Peter Havholm May 20th, 2008
This video (“In Devprayag”), placed here for continuity in the blog but completed well after our return to the U.S., adds illustration to Mark Wilson’s fine description below of our visit to the beginning of the Ganges in Devprayag. His text explains what the video shows: the three rivers, the suspension bridge, the mountains. The video runs about 3 minutes, and so it may take a minute to come up on your computer.
In mild disagreement with the comment on religion with which Mark ends his post, I’d point out that the ghat we used to climb down into the birth of the Ganges was constructed for sacred purposes, like the little rooms for pilgrims pictured in the video — though there are no signs warning off visitors with secular curiosities. Our position seemed to me analogous to that of one walking into a European cathedral while a service was in progress. If one wanted to examine Christopher Wren’s work on the rood screen, one would wait until the service was over, deferring to the building’s purpose.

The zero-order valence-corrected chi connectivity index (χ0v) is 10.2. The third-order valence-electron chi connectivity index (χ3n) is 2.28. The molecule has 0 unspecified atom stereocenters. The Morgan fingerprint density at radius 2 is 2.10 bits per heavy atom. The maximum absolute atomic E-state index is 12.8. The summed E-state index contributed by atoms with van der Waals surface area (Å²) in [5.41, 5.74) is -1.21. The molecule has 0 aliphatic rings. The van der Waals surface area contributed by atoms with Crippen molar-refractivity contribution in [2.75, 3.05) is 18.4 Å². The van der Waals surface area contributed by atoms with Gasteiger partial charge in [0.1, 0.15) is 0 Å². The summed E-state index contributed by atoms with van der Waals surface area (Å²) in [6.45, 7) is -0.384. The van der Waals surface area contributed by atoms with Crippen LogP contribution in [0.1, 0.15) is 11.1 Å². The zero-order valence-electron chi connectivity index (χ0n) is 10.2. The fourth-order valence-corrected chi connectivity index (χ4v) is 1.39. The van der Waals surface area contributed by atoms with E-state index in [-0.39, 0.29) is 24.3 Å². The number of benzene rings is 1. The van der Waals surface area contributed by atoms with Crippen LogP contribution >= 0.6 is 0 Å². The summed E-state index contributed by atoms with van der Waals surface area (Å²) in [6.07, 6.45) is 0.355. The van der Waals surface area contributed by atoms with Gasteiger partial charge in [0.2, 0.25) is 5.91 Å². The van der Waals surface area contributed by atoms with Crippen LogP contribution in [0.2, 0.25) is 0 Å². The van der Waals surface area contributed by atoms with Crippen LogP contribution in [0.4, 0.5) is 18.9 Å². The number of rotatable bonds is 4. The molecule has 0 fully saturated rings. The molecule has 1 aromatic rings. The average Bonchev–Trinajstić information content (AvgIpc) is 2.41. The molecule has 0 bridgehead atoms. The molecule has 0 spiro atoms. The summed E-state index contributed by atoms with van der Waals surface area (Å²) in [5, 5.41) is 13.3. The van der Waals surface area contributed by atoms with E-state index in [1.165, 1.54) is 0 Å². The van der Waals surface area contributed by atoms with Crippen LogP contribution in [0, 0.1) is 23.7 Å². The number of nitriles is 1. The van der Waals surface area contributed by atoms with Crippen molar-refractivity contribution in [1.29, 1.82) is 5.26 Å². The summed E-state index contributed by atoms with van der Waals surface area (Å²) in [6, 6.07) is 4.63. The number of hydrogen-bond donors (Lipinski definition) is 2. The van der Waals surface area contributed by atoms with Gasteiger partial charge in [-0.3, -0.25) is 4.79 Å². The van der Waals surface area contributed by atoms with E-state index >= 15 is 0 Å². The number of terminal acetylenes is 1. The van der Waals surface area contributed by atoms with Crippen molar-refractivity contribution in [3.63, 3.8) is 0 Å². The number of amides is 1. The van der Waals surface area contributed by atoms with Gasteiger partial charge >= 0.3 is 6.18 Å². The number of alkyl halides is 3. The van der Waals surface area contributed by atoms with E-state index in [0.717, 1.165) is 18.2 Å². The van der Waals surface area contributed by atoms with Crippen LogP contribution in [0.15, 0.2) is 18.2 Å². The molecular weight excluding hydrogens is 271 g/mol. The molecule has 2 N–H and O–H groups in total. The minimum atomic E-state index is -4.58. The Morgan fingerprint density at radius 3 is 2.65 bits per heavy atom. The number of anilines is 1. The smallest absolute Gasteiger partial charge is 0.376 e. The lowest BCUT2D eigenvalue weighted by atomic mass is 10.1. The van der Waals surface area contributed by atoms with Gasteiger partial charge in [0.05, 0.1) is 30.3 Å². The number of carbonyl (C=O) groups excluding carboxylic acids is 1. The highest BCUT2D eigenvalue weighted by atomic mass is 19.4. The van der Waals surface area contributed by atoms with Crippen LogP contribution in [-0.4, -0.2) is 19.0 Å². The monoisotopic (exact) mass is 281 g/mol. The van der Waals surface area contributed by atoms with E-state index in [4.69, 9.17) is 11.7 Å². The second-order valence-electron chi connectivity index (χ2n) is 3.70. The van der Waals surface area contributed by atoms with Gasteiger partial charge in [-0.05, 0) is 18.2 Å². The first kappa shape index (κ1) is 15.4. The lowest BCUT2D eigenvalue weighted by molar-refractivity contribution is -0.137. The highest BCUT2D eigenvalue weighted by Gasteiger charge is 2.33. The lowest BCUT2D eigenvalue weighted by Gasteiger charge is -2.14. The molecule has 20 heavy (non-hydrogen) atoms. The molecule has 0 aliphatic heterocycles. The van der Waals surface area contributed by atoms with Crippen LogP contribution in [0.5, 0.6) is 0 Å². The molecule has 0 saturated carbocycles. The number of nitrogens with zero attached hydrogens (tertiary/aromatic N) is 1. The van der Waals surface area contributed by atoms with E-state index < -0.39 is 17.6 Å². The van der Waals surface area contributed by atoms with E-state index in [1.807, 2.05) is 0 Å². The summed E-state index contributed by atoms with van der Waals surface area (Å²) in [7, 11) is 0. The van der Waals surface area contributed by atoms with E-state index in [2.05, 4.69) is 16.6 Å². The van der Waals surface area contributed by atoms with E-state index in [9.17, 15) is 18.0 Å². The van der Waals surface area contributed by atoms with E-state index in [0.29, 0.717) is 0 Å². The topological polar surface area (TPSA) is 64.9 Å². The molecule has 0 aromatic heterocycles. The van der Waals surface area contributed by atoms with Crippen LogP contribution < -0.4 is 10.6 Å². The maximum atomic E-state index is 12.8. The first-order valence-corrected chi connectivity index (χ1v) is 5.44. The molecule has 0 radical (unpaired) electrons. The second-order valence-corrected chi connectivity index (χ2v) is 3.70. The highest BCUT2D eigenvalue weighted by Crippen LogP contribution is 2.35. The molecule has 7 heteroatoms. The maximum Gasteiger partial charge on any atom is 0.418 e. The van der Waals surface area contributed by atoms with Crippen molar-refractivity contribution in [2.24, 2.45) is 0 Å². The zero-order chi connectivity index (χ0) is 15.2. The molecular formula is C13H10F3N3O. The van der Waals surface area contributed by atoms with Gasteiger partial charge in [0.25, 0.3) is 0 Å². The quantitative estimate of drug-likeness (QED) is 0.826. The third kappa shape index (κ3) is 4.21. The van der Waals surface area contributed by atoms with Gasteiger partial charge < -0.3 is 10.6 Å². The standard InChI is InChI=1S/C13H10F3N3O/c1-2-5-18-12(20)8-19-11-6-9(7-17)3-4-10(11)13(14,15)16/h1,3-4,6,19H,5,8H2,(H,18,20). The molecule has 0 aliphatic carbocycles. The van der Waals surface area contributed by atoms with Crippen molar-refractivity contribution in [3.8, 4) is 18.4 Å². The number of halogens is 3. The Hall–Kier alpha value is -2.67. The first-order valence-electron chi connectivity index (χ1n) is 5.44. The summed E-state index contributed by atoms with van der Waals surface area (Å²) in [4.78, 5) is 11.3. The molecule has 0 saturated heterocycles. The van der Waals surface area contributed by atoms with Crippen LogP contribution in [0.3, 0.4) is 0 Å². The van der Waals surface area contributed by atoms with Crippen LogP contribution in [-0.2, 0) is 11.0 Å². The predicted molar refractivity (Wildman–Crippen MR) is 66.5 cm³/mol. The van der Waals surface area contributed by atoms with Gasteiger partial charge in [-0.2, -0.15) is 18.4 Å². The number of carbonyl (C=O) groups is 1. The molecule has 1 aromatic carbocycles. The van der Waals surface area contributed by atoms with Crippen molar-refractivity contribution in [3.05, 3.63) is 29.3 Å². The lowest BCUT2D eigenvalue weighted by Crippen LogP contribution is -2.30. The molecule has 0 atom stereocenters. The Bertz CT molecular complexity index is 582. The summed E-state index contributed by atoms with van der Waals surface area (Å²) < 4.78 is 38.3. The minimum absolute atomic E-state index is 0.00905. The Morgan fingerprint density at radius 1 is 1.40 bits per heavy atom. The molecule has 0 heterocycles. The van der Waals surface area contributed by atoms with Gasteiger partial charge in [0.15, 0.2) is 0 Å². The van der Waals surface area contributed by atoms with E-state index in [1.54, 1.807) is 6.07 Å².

Hinduism seems not to have services in the European sense; the Ganges is holy 24/7. So when the ghat on the Ganges is the church, and there are only individual acts of worship, it is a natural practice for priests to approach potential worshipers. And playing by Indian rules, it’s their ghat.